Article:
Allied Irish Bank's U.S. banking company is ditching its state-related name and planning a multistate expansion drive.

On June 28, First Maryland Corp. will become Allfirst Financial Inc., a combination of Allied and First National. And First Maryland's branches, which until recently operated under seven bank charters, will be Allfirst Bank branches.

Three hundred branches in southern Pennsylvania, Maryland, Delaware, the District of Columbia, and northern Virginia will be affected.

The seven banks-First National Bank of Maryland and six smaller institutions-have already been merged into a single charter under a temporary name.

"This is a statement recognizing that First Maryland Bancorp is a regional banking company that operates in multiple marketplaces," said Frank P. Bramble, chief executive.

The name change, including replacement of all the signs, will cost $8 million to $12 million, First Maryland said.

The company also unveiled a new logo-an open door with light coming in- and new corporate colors: purple and orange.

First Maryland has $18.3 billion of assets; Dublin-based Allied Irish has $63 billion in all.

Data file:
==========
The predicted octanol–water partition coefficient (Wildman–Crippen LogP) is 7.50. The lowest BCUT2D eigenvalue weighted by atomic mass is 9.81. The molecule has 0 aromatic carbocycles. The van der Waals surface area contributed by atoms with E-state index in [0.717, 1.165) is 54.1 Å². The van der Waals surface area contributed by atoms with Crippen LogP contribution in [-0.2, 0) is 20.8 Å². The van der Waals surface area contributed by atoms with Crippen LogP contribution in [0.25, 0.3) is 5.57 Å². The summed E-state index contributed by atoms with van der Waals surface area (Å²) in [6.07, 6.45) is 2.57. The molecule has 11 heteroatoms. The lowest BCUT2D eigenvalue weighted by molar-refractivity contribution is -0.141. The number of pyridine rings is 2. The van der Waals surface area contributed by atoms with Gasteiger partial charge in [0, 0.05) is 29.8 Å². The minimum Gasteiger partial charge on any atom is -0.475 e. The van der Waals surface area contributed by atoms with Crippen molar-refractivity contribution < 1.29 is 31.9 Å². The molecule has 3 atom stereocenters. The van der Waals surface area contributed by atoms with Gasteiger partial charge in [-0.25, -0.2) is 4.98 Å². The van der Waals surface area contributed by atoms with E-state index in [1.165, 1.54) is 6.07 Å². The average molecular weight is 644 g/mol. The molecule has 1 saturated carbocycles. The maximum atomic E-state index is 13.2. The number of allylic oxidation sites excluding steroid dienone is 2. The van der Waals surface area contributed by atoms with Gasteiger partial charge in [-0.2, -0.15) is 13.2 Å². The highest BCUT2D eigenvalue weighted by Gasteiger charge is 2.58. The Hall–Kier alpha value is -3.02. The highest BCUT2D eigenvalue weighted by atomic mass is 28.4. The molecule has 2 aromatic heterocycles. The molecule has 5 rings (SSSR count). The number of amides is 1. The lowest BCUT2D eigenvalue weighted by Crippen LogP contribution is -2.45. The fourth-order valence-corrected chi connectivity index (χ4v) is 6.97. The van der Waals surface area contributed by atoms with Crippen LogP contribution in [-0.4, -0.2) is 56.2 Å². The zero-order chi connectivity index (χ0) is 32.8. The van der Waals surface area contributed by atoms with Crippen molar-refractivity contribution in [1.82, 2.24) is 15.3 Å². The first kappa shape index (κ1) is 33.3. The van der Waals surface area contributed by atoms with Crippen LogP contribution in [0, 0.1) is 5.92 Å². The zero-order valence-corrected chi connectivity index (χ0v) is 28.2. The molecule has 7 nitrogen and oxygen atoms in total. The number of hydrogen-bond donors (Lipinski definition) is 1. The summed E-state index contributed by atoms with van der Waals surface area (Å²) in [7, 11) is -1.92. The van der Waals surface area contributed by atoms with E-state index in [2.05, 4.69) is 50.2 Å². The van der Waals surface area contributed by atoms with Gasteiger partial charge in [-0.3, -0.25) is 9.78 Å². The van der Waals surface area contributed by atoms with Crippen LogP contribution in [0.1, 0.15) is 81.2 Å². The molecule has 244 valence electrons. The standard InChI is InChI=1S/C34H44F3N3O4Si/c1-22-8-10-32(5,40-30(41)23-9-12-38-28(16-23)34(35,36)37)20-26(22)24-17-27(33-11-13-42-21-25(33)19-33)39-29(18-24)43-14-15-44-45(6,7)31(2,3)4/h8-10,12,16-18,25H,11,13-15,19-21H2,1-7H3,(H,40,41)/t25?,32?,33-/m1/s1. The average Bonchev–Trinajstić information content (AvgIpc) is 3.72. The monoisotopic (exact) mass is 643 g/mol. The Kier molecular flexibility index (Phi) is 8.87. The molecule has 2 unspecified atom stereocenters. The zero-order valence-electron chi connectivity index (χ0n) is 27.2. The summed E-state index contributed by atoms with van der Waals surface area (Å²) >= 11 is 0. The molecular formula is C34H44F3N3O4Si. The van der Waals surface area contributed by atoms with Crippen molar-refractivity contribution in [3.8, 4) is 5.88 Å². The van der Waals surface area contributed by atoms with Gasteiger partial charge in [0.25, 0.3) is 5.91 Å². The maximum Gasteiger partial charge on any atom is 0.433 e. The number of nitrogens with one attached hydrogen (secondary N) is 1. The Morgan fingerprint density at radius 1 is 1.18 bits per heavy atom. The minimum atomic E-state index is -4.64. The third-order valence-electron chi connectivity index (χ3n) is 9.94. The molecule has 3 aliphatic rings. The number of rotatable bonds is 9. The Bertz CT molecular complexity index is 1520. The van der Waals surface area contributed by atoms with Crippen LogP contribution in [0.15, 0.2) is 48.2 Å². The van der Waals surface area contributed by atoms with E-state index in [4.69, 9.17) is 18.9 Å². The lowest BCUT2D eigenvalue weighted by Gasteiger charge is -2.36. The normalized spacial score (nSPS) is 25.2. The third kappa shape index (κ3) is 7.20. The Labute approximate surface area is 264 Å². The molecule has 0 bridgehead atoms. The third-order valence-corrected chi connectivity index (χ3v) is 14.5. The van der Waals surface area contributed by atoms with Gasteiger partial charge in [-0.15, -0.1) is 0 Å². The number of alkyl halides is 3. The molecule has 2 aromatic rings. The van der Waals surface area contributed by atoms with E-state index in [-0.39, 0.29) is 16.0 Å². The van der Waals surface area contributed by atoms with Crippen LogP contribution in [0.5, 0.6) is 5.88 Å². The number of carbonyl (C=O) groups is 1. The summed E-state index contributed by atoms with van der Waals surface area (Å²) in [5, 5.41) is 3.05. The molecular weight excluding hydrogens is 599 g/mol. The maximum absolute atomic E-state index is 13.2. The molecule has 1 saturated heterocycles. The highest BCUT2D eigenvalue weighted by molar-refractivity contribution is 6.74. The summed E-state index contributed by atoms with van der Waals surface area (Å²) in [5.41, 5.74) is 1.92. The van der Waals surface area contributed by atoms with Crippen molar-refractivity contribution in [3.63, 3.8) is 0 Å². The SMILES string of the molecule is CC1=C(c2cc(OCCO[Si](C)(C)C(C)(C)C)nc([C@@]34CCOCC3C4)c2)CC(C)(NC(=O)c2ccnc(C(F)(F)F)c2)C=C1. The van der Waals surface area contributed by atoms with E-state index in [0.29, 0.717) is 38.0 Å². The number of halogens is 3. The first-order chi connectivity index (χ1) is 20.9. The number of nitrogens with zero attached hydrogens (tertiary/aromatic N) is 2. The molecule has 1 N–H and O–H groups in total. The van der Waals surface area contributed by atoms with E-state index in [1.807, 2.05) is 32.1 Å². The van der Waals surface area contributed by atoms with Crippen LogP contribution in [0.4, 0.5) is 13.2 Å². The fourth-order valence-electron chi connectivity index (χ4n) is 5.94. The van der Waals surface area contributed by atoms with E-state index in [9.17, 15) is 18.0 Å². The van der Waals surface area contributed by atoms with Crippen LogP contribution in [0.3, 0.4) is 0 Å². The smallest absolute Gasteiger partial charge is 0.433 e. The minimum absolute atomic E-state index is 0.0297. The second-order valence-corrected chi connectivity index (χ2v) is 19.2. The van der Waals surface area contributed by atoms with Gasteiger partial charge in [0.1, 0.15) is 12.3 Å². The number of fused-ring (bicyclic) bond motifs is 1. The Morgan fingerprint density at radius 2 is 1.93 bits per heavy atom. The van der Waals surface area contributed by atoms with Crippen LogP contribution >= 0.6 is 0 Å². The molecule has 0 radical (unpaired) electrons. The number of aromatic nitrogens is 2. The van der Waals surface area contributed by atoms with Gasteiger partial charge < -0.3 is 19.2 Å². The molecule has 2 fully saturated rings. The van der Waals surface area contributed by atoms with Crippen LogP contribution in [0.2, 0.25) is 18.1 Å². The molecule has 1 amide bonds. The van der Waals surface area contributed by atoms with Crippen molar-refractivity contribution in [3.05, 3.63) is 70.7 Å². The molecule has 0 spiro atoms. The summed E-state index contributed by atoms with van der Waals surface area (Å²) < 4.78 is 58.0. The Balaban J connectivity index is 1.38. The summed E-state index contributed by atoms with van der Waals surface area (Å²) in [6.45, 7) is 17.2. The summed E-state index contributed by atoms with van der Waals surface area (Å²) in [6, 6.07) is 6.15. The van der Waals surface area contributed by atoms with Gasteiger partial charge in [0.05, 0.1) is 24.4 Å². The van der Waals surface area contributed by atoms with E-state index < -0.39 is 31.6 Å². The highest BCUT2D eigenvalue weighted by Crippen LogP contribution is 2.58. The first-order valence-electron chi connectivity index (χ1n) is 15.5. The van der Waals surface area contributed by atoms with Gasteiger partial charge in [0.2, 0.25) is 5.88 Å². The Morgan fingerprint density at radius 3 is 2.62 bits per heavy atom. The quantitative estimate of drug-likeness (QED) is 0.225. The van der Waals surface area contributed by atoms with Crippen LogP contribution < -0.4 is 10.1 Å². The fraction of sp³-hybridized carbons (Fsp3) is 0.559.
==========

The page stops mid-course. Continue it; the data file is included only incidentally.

Mr. Bramble said First Maryland is "very interested" in buying banks to fill in holes in its existing markets, as well as expanding into West Virginia to the west, Virginia to the south, and New Jersey to the north.

"We clearly have an active acquisition strategy," he said. "It is our stated intention over time for Allfirst to be in the top three in all of the markets in our region."

The name change has been discussed since 1997, when First Maryland bought Dauphin Deposit Corp. in Harrisburg, Pa. That deal added $6 billion of assets and doubled First Maryland's bank subsidiary count.

The holding company has since consolidated the back office and computer systems of the banks and moved them all under one Maryland charter. The new name "represents the final step in this consolidation," Mr. Bramble said.

The company estimates its expenses will shrink by about 2.5% in 1999 because of the consolidation. They had been growing 3% a year in recent years.

First Maryland joins a list of midsize companies that are combining multiple charters under one brand. For example, Keystone Financial Inc. of Harrisburg is merging its seven banks into Keystone Bank, and Old National Bancorp in Evansville, Ind., is fusing its 21 banks in three states.

First Maryland will be casting aside almost 200 years of history in some markets. First National Bank of Maryland was founded in 1806. Other subsidiaries, including York Bank and Dauphin Deposit Bank and Trust Co., were formed before the Civil War.

"There have been generations of customers who have known us by those names," said Susan C. Keating, president and chief operating officer. "But we intend to make it clear that the service is not changing, only the name."

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